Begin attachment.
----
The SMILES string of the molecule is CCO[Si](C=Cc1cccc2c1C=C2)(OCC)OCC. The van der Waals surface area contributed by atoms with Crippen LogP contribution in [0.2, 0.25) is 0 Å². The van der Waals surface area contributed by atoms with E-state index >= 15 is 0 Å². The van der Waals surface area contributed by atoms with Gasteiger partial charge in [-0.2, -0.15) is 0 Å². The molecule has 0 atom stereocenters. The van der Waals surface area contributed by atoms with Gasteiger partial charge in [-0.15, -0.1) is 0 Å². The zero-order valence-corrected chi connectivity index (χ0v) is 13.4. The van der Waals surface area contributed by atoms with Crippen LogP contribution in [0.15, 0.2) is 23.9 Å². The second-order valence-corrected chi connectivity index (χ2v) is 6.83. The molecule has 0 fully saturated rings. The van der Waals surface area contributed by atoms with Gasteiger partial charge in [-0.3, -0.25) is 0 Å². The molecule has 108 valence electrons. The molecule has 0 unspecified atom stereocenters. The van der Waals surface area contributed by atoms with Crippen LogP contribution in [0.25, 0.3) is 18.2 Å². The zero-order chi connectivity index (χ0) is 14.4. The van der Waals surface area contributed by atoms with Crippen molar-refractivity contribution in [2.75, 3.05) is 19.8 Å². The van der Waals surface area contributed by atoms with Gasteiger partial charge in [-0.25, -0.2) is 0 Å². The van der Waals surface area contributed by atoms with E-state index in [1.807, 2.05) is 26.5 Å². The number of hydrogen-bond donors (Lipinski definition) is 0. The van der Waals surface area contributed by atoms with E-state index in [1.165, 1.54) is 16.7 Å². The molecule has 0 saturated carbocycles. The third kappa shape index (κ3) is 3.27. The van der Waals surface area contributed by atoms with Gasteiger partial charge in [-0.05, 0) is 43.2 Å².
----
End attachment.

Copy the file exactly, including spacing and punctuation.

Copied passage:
The SMILES string of the molecule is CCO[Si](C=Cc1cccc2c1C=C2)(OCC)OCC. The van der Waals surface area contributed by atoms with Crippen LogP contribution in [0.2, 0.25) is 0 Å². The van der Waals surface area contributed by atoms with E-state index >= 15 is 0 Å². The van der Waals surface area contributed by atoms with Gasteiger partial charge in [-0.2, -0.15) is 0 Å². The molecule has 0 atom stereocenters. The van der Waals surface area contributed by atoms with Gasteiger partial charge in [-0.15, -0.1) is 0 Å². The zero-order valence-corrected chi connectivity index (χ0v) is 13.4. The van der Waals surface area contributed by atoms with Crippen LogP contribution in [0.15, 0.2) is 23.9 Å². The second-order valence-corrected chi connectivity index (χ2v) is 6.83. The molecule has 0 fully saturated rings. The van der Waals surface area contributed by atoms with Gasteiger partial charge in [-0.3, -0.25) is 0 Å². The molecule has 108 valence electrons. The molecule has 0 unspecified atom stereocenters. The van der Waals surface area contributed by atoms with Crippen LogP contribution in [0.25, 0.3) is 18.2 Å². The zero-order chi connectivity index (χ0) is 14.4. The van der Waals surface area contributed by atoms with Crippen molar-refractivity contribution in [2.75, 3.05) is 19.8 Å². The van der Waals surface area contributed by atoms with Gasteiger partial charge in [-0.25, -0.2) is 0 Å². The van der Waals surface area contributed by atoms with E-state index in [1.807, 2.05) is 26.5 Å². The number of hydrogen-bond donors (Lipinski definition) is 0. The van der Waals surface area contributed by atoms with E-state index in [1.165, 1.54) is 16.7 Å². The molecule has 0 saturated carbocycles. The third kappa shape index (κ3) is 3.27. The van der Waals surface area contributed by atoms with Gasteiger partial charge in [-0.05, 0) is 43.2 Å².